bute from Omaha long enough," said Mr.
McGlll. "In three years the people of this
factory have sent them over 11.209. They
ride around In their automobile and their
parlor cars and we pay tha bills. Th
little girl apprentices here in the factor)-,
who get but 18 a week, have to nay Its
of that every week to Boston, th am.
amount paid by a man who draws til a
week. They don't care for ua, they want
The seceding unionists ar preparing to
form a local organisation, with sick and
death benefit features, paid out of a fun-1
piovlded by weekly dues.
Mr. Kirkendall has taken no hand In th
matter, except to send back the stamp
when requested. He ha offered to glv
3100 to the local organisation when It is
TRIBUTE TO AYOR'S WIDOW
Engrossed and Framed Copy ef Ceen
ell's Resolution to Be
After three months delay a handsomely
engrossed and framed copy of the resolu
tions adopted by the council after th
death of Mayor Moore Is to be presented
to his widow. City Clerk Butler discov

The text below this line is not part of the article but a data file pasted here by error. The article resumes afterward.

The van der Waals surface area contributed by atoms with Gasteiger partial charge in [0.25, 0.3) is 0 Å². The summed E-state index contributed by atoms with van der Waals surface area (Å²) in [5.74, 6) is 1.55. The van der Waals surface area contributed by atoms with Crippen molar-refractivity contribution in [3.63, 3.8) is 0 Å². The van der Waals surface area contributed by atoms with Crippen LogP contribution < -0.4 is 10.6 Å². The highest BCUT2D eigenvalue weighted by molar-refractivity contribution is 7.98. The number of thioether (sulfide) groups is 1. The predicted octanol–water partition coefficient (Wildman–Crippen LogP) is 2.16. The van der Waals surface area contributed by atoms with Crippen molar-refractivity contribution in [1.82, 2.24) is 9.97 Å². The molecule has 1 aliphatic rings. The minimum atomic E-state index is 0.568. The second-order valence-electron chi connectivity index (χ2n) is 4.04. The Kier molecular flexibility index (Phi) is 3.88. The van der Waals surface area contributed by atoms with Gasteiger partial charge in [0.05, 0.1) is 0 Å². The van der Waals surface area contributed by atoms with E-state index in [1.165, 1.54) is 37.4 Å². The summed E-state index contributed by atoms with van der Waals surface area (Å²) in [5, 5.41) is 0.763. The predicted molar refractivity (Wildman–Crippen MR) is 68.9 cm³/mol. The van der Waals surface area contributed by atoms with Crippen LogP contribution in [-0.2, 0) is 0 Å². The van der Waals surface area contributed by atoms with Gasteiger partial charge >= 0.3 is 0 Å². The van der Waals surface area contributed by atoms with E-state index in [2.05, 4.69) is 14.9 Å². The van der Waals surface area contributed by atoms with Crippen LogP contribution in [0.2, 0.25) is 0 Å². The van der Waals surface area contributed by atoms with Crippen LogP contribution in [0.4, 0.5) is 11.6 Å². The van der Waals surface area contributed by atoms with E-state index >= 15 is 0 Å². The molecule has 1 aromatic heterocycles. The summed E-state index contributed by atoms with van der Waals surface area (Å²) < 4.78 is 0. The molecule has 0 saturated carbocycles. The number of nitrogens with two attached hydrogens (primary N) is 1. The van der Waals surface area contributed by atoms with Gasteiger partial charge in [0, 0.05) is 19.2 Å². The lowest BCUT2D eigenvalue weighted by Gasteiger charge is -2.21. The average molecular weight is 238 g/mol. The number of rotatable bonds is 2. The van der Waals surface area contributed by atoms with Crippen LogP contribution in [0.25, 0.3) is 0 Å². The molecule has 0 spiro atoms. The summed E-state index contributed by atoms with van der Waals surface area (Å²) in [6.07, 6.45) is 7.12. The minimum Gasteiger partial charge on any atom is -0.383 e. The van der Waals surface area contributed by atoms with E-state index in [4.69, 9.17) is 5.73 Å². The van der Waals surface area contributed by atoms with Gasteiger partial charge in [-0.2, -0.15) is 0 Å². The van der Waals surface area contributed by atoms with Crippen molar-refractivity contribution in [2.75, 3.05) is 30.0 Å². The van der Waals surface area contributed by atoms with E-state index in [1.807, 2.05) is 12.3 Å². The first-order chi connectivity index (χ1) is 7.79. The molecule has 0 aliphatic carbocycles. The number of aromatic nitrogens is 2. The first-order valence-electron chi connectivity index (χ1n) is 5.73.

ered that the resolutions had never been
transmitted to any member of th family,
a ordered by the council, owing to un
certainty whether they should go to th
children of the lata mayor or his widow.
Apparently, rather than risk adjudicating
the delicate problems presented, former
City Clerk El bourn dodged. Not so Mr.
Butler. He thinks the document should U
handed to Mrs. Moores and Is arranging
to have this don.
The following birth and death have been
reported to the Board of Health during th
forty-eight hour ending at noon Monday)
Births C. F. Arwlne. 1424 North Nine
teenth, girl; John Berber, 3?Oj North.
Twenty-fourth, girl: J. A. Culton. Swedish
hospital, boy; Charles W. IMI1. S? South
Twentieth, boy; H. Funk. S31B Taylor, boy;
William Mark, 4224 Patrl.k avenue, girl;
John Mullrk. 3A0K Charles, girl.
Deaths-Frank Brunskl, 1214 South Thir
teenth, 1; Randall A. Brown. 101 South
Thirty-second venue, 71.